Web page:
1.57    Organised sector employment has witnessed some positive trend in the private sector, which, in the current state of buoyancy of the industrial sector, should further accelerate if some of the rigidities in the labour laws are removed. The Industrial Disputes Act, 1947, Contract Labour Act, 1970, and Payment of Wages Act, 1936, are some of the legislative instruments that the government is considering for amendment. Simultaneously, the government is also proposing to bring forth a comprehensive legislation for the welfare of workers in the unorganised sector. Under the Minimum Wages Act, in January 2002, wages were raised for workers of mining and construction sectors in respect of scheduled employment in the Central sphere.

1.58    According to the data from the NSS rounds, between July 1999-June 2000, and July 2000-June 2001, the number of 'chronically hungry' households (not getting enough food everyday during even some months of the year) per thousand households, declined from 12 to 6 in the rural areas, and 7 to 2 in the urban areas. The decrease in the number of 'seasonally hungry' (getting enough to eat everyday in only some months of the year) per thousand households, fell from 26 to 19 in rural areas and from 6 to 4 in urban areas. Against this evidence of continued 'seasonal hunger', this year's drought has caused enhanced distress in a number of chronically deficit areas. With the drought affecting large parts of the country, the pursuit of active food management policy helped in containing the incidence of poverty and deprivation. The off-take of foodgrains under various welfare schemes such as Annapurna, World Food Programme, Sampoorna Grameen Rozgar Yojana, indigent people, nutrition programme, hostel for scheduled caste/scheduled tribe/other backward castes, food for work, and mid-day meal, at 5.48 million tonnes during April-October, 2002, was considerably higher than 3.15 million tonnes during the same period of the previous year. The stability in prices of essential items, including food, through the management of the adequate buffer stock has helped in protecting the poor from some of the suffering that is traditionally associated with droughts in the country.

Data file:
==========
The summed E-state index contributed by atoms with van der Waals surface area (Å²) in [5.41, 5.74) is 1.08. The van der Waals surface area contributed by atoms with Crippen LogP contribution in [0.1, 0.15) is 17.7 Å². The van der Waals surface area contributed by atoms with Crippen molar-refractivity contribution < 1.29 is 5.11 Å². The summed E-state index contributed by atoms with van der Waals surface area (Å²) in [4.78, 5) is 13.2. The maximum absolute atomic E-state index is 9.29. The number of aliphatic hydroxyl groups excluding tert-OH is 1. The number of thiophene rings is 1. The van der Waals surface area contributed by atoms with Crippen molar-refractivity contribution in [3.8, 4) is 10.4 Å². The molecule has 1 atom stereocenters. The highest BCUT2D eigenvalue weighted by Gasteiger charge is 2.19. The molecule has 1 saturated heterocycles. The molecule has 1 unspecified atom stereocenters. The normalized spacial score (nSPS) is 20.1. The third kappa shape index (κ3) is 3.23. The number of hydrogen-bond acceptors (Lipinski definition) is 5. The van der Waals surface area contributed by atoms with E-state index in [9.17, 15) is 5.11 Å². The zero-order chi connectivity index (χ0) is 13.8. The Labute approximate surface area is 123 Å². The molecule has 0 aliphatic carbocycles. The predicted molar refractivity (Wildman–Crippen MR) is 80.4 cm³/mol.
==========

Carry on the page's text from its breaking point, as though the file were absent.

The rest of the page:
1.59    Apart from drought relief, the Government has taken a few other measures for improving living conditions in both rural and urban areas. Central allocation has been stepped up under the Accelerated Rural Water Supply Programme (ARWSP). The corpus of the Rural Infrastructure Development Fund (RIDF) has been enhanced in the current year along with a reduction in the rate of interest on loans from the Fund. The rural housing initiative is being carried forward through the ongoing Indira Awaas Yojana (IAY) scheme. Housing activity in the country, on the whole, has shown distinct signs of pick-up, as reflected in the higher outflow of credit to housing during the current year, primarily on account of encouraging fiscal incentives for housing finance. The Housing and Urban Development Corporation (HUDCO) has been the key player in stepping up housing finance. HUDCO has also been instrumental in implementing the low cost sanitation scheme in urban areas, which intends to eliminate manual scavenging, and under which 860 schemes have been sanctioned in almost 1,500 towns till the end of December 2002.